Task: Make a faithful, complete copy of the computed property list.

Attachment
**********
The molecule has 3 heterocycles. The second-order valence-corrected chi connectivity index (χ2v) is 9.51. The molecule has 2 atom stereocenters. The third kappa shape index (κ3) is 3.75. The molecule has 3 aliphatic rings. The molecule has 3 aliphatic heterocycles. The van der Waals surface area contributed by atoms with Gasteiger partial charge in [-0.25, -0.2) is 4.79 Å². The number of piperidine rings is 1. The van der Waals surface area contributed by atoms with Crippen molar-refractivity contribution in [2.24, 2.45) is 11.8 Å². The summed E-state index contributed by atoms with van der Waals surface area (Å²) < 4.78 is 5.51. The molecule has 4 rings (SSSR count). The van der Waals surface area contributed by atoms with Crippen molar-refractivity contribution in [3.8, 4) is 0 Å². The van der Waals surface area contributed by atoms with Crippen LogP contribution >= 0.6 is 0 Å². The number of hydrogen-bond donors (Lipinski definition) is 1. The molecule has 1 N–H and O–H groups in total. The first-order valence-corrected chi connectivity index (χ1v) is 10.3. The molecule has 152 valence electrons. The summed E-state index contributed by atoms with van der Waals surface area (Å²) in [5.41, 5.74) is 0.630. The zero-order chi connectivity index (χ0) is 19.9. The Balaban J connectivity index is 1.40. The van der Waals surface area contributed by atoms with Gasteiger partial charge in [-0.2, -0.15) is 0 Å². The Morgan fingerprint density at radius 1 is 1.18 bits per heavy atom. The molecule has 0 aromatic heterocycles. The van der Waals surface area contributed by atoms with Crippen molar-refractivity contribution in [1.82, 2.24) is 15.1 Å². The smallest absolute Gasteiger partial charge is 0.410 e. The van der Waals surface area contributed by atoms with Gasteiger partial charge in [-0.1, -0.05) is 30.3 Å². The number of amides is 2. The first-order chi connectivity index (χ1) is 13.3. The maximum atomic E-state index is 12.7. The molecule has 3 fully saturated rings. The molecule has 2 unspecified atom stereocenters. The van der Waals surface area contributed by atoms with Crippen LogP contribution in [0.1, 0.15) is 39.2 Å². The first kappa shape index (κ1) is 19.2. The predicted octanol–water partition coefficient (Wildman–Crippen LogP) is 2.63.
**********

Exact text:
The molecule has 3 heterocycles. The second-order valence-corrected chi connectivity index (χ2v) is 9.51. The molecule has 2 atom stereocenters. The third kappa shape index (κ3) is 3.75. The molecule has 3 aliphatic rings. The molecule has 3 aliphatic heterocycles. The van der Waals surface area contributed by atoms with Gasteiger partial charge in [-0.25, -0.2) is 4.79 Å². The number of piperidine rings is 1. The van der Waals surface area contributed by atoms with Crippen molar-refractivity contribution in [2.24, 2.45) is 11.8 Å². The summed E-state index contributed by atoms with van der Waals surface area (Å²) < 4.78 is 5.51. The molecule has 4 rings (SSSR count). The van der Waals surface area contributed by atoms with Crippen molar-refractivity contribution in [3.8, 4) is 0 Å². The van der Waals surface area contributed by atoms with Crippen LogP contribution >= 0.6 is 0 Å². The number of hydrogen-bond donors (Lipinski definition) is 1. The molecule has 1 N–H and O–H groups in total. The first-order valence-corrected chi connectivity index (χ1v) is 10.3. The molecule has 152 valence electrons. The summed E-state index contributed by atoms with van der Waals surface area (Å²) in [5.41, 5.74) is 0.630. The zero-order chi connectivity index (χ0) is 19.9. The Balaban J connectivity index is 1.40. The van der Waals surface area contributed by atoms with Gasteiger partial charge in [-0.2, -0.15) is 0 Å². The Morgan fingerprint density at radius 1 is 1.18 bits per heavy atom. The molecule has 0 aromatic heterocycles. The van der Waals surface area contributed by atoms with Crippen molar-refractivity contribution in [1.82, 2.24) is 15.1 Å². The smallest absolute Gasteiger partial charge is 0.410 e. The van der Waals surface area contributed by atoms with Gasteiger partial charge in [-0.1, -0.05) is 30.3 Å². The number of amides is 2. The first-order chi connectivity index (χ1) is 13.3. The maximum atomic E-state index is 12.7. The molecule has 3 fully saturated rings. The molecule has 2 unspecified atom stereocenters. The van der Waals surface area contributed by atoms with Crippen LogP contribution in [0.1, 0.15) is 39.2 Å². The first kappa shape index (κ1) is 19.2. The predicted octanol–water partition coefficient (Wildman–Crippen LogP) is 2.63.